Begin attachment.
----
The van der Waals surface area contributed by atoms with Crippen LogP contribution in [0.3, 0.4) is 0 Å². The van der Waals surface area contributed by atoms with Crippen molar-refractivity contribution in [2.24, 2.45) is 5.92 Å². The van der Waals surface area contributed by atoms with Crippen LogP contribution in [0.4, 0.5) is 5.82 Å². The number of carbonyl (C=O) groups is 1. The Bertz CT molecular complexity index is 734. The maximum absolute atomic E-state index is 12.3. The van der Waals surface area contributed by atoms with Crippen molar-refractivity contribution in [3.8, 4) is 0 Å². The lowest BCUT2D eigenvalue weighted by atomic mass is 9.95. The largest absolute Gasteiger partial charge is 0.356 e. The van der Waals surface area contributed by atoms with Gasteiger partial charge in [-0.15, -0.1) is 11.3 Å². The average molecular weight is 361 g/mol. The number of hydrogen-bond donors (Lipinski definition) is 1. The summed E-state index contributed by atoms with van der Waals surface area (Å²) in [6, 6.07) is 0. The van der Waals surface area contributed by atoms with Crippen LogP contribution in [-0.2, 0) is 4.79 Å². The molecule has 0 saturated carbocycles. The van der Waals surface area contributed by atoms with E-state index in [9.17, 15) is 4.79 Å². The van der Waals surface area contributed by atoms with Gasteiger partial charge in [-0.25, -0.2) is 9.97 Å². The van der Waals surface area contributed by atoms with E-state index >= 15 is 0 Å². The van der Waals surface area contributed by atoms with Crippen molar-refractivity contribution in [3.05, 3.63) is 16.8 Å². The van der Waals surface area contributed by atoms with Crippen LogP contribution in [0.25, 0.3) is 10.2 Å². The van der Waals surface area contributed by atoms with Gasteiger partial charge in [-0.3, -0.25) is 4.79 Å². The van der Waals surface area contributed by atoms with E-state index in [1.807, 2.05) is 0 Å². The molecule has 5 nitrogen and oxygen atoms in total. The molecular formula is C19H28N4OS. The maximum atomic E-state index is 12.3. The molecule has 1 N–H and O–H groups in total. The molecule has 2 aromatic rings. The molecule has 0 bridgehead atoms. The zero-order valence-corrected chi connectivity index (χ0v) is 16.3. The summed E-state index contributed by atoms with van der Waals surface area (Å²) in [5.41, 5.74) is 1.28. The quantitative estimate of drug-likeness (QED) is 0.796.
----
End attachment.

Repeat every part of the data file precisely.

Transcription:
The van der Waals surface area contributed by atoms with Crippen LogP contribution in [0.3, 0.4) is 0 Å². The van der Waals surface area contributed by atoms with Crippen molar-refractivity contribution in [2.24, 2.45) is 5.92 Å². The van der Waals surface area contributed by atoms with Crippen LogP contribution in [0.4, 0.5) is 5.82 Å². The number of carbonyl (C=O) groups is 1. The Bertz CT molecular complexity index is 734. The maximum absolute atomic E-state index is 12.3. The van der Waals surface area contributed by atoms with Crippen molar-refractivity contribution in [3.8, 4) is 0 Å². The lowest BCUT2D eigenvalue weighted by atomic mass is 9.95. The largest absolute Gasteiger partial charge is 0.356 e. The van der Waals surface area contributed by atoms with Gasteiger partial charge in [-0.15, -0.1) is 11.3 Å². The average molecular weight is 361 g/mol. The number of hydrogen-bond donors (Lipinski definition) is 1. The summed E-state index contributed by atoms with van der Waals surface area (Å²) in [6, 6.07) is 0. The van der Waals surface area contributed by atoms with Crippen LogP contribution in [-0.2, 0) is 4.79 Å². The molecule has 0 saturated carbocycles. The van der Waals surface area contributed by atoms with E-state index in [9.17, 15) is 4.79 Å². The van der Waals surface area contributed by atoms with Gasteiger partial charge in [-0.25, -0.2) is 9.97 Å². The van der Waals surface area contributed by atoms with E-state index >= 15 is 0 Å². The van der Waals surface area contributed by atoms with Crippen molar-refractivity contribution in [3.05, 3.63) is 16.8 Å². The van der Waals surface area contributed by atoms with Crippen LogP contribution in [0.25, 0.3) is 10.2 Å². The van der Waals surface area contributed by atoms with Gasteiger partial charge in [-0.3, -0.25) is 4.79 Å². The van der Waals surface area contributed by atoms with E-state index in [1.807, 2.05) is 0 Å². The molecule has 5 nitrogen and oxygen atoms in total. The molecular formula is C19H28N4OS. The maximum atomic E-state index is 12.3. The molecule has 1 N–H and O–H groups in total. The molecule has 2 aromatic rings. The molecule has 0 bridgehead atoms. The zero-order valence-corrected chi connectivity index (χ0v) is 16.3. The summed E-state index contributed by atoms with van der Waals surface area (Å²) in [5.41, 5.74) is 1.28. The quantitative estimate of drug-likeness (QED) is 0.796.